The poems in Cries of a Tortured Soul aim broadly to document and reflect upon the emotional struggles of their speaker. This speaker’s credo is best expressed in two lines from the poem, “Misosomiso,” where she states, “Must we accept all that are [sic] thrown at us and say nothing?/ To shut my eyes because thou would want me to, I cannot!”
The volume itself is twice as large as most contemporary novels (559 pages) in an era when the majority of national poetry contests define a book of poems as 48-96 pages. Any book of this size, regardless of genre, establishes expectations for readers that a significant narrative will develop, including exploration of notable change and growth in the narrator’s life over time. Iyemere’s poems, while passionate and heartfelt, are largely static and redundant. The speaker laments a lost love and resolves to cope with this loss over and again with little variation or new insight and no specific details to engage readers’ minds and senses.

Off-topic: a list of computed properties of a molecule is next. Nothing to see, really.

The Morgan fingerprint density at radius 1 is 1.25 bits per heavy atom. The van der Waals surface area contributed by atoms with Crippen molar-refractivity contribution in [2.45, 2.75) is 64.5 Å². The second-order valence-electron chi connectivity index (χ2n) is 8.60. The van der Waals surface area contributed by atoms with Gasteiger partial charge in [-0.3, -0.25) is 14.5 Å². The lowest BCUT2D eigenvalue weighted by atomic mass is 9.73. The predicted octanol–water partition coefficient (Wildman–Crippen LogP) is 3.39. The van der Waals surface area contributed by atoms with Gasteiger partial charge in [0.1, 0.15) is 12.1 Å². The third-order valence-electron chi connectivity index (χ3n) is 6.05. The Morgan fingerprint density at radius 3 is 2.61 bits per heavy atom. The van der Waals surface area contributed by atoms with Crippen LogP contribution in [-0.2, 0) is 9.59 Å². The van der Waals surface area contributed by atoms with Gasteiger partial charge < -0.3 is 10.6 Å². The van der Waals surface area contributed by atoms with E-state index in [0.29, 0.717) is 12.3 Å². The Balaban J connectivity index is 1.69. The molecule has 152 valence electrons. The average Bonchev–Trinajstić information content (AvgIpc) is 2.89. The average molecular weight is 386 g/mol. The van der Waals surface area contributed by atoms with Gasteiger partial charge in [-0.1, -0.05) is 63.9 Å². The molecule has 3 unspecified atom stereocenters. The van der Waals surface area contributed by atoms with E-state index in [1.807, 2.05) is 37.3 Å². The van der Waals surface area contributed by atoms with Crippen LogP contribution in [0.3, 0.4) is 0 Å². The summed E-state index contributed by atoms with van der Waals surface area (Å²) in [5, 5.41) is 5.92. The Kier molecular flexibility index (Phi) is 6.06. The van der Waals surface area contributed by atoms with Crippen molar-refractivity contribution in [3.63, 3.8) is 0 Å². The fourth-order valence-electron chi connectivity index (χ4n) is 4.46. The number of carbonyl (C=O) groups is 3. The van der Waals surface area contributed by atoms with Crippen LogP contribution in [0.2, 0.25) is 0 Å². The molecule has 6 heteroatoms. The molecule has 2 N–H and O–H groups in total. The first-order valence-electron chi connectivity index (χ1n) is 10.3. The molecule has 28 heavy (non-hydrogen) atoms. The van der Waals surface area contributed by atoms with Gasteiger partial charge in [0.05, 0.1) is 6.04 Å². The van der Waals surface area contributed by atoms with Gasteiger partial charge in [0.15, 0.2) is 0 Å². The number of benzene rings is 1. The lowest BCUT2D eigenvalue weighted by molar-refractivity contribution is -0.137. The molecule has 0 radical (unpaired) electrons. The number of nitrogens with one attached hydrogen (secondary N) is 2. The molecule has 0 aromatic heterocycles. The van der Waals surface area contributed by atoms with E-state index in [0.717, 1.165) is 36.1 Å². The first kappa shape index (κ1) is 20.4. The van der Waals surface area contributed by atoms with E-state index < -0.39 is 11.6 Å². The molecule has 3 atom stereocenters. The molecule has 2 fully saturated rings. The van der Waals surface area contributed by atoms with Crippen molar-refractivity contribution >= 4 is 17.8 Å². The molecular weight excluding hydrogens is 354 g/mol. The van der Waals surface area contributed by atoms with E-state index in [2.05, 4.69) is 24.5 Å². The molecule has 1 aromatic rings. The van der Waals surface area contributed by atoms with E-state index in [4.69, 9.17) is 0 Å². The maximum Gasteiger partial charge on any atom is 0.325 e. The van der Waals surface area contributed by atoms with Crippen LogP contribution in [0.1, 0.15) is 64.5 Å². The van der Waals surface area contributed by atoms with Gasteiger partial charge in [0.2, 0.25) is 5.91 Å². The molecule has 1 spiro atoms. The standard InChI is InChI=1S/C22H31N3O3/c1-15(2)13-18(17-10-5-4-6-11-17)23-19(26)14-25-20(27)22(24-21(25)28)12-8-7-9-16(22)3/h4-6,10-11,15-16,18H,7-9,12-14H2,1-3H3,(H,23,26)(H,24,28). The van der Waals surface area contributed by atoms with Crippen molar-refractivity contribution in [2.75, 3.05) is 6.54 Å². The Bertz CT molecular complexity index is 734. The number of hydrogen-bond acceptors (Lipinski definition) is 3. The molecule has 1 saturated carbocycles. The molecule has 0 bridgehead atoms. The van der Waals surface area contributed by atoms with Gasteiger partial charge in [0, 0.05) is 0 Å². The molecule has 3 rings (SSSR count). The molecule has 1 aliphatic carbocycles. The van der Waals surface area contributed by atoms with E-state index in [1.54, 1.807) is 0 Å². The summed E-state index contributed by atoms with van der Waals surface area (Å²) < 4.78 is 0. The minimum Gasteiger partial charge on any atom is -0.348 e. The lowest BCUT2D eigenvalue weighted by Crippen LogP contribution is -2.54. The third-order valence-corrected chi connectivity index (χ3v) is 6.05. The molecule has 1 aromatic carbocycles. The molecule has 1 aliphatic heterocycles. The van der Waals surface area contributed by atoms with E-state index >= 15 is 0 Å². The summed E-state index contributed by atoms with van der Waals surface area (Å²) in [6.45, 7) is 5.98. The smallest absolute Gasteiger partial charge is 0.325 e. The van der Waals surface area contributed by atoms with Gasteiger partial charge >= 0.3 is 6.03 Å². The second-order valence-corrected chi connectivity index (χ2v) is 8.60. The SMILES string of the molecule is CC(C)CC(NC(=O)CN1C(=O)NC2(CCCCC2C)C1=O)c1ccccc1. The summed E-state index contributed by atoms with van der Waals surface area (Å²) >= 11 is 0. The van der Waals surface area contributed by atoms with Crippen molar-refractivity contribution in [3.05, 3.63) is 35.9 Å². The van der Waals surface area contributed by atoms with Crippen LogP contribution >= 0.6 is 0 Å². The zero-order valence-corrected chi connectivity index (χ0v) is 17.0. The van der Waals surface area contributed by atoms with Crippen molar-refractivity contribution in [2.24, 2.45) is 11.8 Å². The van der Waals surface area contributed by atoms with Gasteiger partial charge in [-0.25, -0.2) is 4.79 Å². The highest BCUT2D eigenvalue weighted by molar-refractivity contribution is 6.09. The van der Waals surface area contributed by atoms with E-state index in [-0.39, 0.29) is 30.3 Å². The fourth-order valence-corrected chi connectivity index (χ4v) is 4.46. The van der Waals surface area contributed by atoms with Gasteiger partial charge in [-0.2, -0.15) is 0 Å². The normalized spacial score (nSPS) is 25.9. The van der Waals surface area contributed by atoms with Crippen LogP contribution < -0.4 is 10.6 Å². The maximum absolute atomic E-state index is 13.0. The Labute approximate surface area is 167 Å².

For instance, in the poem “Nova,” she states:
“Picking up the pieces of what was left of me; [sic] was hard,
Though I will tell no tails [sic] about our love affair,
This is because I am a lady nothing more,
But all; [sic] shall be added to the collection of my souvenirs!”
The final poem, nearly 500 pages later, concludes with a virtually interchangeable statement:
“The clear blue sky above and the sea view have made no difference to my life;/ These show that a life without you is difficult, means nothing; because you were my life!”
Because this collection relies almost exclusively on vague statements and general questions, it presents a series of would-be confessional poems in which nothing clear or particular is ever confessed. Combined with its immense length, this issue makes the book a challenging read, and it’s unlikely most will find themselves adequately engaged to persist to the end.
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